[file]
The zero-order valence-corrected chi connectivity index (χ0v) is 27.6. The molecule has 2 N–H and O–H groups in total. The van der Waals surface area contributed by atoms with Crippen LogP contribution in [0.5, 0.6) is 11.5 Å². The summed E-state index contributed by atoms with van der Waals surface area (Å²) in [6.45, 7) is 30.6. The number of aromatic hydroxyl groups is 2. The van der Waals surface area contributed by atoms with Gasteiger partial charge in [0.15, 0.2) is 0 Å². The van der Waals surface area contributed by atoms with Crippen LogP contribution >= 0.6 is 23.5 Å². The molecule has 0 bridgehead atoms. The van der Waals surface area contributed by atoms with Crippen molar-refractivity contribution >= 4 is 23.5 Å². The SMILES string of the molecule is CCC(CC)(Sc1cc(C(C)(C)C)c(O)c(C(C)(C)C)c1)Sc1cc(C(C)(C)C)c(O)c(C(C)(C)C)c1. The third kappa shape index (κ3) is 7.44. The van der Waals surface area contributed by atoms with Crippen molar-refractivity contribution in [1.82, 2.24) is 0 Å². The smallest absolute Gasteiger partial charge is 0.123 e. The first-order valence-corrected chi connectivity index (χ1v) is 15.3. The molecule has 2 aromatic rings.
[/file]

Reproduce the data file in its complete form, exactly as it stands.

The zero-order valence-corrected chi connectivity index (χ0v) is 27.6. The molecule has 2 N–H and O–H groups in total. The van der Waals surface area contributed by atoms with Crippen LogP contribution in [0.5, 0.6) is 11.5 Å². The summed E-state index contributed by atoms with van der Waals surface area (Å²) in [6.45, 7) is 30.6. The number of aromatic hydroxyl groups is 2. The van der Waals surface area contributed by atoms with Gasteiger partial charge in [0.15, 0.2) is 0 Å². The van der Waals surface area contributed by atoms with Crippen LogP contribution >= 0.6 is 23.5 Å². The molecule has 0 bridgehead atoms. The van der Waals surface area contributed by atoms with Crippen molar-refractivity contribution >= 4 is 23.5 Å². The SMILES string of the molecule is CCC(CC)(Sc1cc(C(C)(C)C)c(O)c(C(C)(C)C)c1)Sc1cc(C(C)(C)C)c(O)c(C(C)(C)C)c1. The third kappa shape index (κ3) is 7.44. The van der Waals surface area contributed by atoms with Crippen molar-refractivity contribution in [1.82, 2.24) is 0 Å². The smallest absolute Gasteiger partial charge is 0.123 e. The first-order valence-corrected chi connectivity index (χ1v) is 15.3. The molecule has 2 aromatic rings.